Brooklyn subway attack: Video shows FBI raid Philadelphia apartment where NYC shooting suspect Frank James stayed
PHILADELPHIA (WPVI) — The search of a Philadelphia apartment was part of the investigation that led to the arrest of a man accused of the violent rush hour attack on a New York City subway train.
Frank James, 62, is due to appear in federal court on Thursday.
Authorities pored over the evidence, collected in both Brooklyn and Philadelphia, where police said James was staying just before the rampage.
A criminal complaint shows James rented a U-Haul in Philadelphia the day before the shooting. It is believed to have originated from the settlement of the city’s hunting park section.
Investigators also said he rented a storage unit at the same facility.
Inside, law enforcement recovered 9mm ammunition, a threaded 9mm pistol barrel for attaching a silencer or suppressor, targets, and .223 caliber ammunition, which is used with an AR-15 semi-automatic rifle.
The complaint also said he rented an apartment in Philadelphia for 15 days around March 28. Fifteen days from that date would have been Tuesday, the day of the shooting.
Action News obtained cellphone video taken by Philadelphia resident Yusuf Gillooly of the FBI raiding the apartment on Wednesday.
Officers recovered an empty magazine for a Glock handgun, a TASER, a high-capacity rifle magazine, and blue smoke.
According to the criminal complaint, James took Lyft rides to or from his Philadelphia apartment approximately 21 times from March 28, 2022 to April 10, 2022.
Investigators said technology, video prospecting and public dissemination of information helped solve the case quickly.
“We were able to shrink his world quickly,” NYPD Commissioner Keechant L. Sewell said. “He had nowhere left to run.”
James was taken into custody on Wednesday on Manhattan’s Lower East Side after a 30-hour manhunt.
Sources say James called the police on himself from a McDonald’s and was found nearby minutes later.
He reportedly said he saw himself all over the news and social media.
Police say their top priority is getting the suspect, now charged with a federal terrorism offense, out as they investigate his biggest unanswered question: Why?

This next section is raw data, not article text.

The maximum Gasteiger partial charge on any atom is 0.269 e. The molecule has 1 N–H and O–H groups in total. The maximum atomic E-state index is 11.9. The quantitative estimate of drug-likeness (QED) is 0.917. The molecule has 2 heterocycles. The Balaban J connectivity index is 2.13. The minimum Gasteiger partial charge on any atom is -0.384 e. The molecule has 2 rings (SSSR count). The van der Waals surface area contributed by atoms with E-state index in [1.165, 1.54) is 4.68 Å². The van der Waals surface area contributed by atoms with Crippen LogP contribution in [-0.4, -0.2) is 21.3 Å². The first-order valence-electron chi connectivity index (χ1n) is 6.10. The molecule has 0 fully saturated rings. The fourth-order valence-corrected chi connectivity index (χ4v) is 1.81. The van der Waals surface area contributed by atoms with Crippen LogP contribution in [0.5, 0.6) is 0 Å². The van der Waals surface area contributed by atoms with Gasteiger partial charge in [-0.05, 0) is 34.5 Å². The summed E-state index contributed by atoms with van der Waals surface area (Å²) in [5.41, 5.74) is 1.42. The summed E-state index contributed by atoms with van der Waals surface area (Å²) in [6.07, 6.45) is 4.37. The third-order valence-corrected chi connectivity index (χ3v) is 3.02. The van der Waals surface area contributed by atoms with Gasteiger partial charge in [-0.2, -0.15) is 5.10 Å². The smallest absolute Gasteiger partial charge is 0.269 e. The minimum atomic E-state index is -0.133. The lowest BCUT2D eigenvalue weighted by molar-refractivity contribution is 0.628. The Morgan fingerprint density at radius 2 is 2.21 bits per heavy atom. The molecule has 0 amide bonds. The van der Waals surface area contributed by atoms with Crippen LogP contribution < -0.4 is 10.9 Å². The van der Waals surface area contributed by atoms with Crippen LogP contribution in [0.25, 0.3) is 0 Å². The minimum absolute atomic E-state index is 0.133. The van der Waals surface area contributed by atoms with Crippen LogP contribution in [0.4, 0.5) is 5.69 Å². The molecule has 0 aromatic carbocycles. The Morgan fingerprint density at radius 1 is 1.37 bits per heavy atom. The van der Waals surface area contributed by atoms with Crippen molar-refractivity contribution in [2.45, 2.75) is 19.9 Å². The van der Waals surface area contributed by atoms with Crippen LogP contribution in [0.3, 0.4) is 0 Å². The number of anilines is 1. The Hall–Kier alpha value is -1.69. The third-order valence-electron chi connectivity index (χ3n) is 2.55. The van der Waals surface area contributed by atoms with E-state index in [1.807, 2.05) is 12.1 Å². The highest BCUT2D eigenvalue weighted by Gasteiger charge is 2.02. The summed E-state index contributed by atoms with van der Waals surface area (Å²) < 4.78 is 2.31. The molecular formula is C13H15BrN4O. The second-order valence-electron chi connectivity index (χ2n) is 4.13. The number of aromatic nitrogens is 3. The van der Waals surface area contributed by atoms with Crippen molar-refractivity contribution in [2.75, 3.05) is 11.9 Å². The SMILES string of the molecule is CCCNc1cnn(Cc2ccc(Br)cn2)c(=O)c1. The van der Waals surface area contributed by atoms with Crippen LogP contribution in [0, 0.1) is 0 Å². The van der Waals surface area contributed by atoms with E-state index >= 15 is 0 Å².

James is the only suspect in the Brooklyn subway attack that left 10 gunshot wounds and 19 others.
Surveillance cameras spotted James entering the subway turnstiles on Tuesday morning, dressed as a maintenance or construction worker with a yellow hard hat and an orange work jacket with reflective tape.
Police said other passengers heard him say only “oops” as he set off a smoke grenade into a crowded subway car as it rolled through a station.
He then set off a second smoke grenade and began firing, police said. In the ensuing smoke and chaos, police say James fled by slipping into a train that pulled up to the platform and exited after the first stop.
The firearm, extended magazines, a hatchet, detonated and undetonated smoke grenades, a black trash can, a rolling cart, gasoline and the key to the U-Haul pickup were left at the scene, a said the police.
This key led investigators to James and clues to a life of setbacks and anger as he bounced between factory and maintenance jobs, got fired at least twice, moved between Milwaukee, Philadelphia, New Jersey and New York.
While the motive for the attack is still under investigation, in recent months James has posted YouTube videos denouncing the mayor of New York, racism and violence in the United States.
Investigators said James had previously been arrested 12 times in New York and New Jersey from 1990 to 2007, including for possession of burglary tools, a criminal sex act, trespassing, theft and disorderly conduct.
James had no felony convictions and was not prohibited from buying or possessing a firearm. Police say the weapon used in the attack was purchased legally from an Ohio pawn shop in 2011.
James was taken into custody without incident.
Although initial reports indicate that James booked the Philadelphia apartment through Airbnb, a spokesperson for the company told Action News on Thursday that was not the case.
The company said there were no Airbnb accounts or reservations associated with “any identifiable information currently available about Frank James.” Airbnb said they had no reservations at this property during the time it was there.
The Associated Press contributed to this report.
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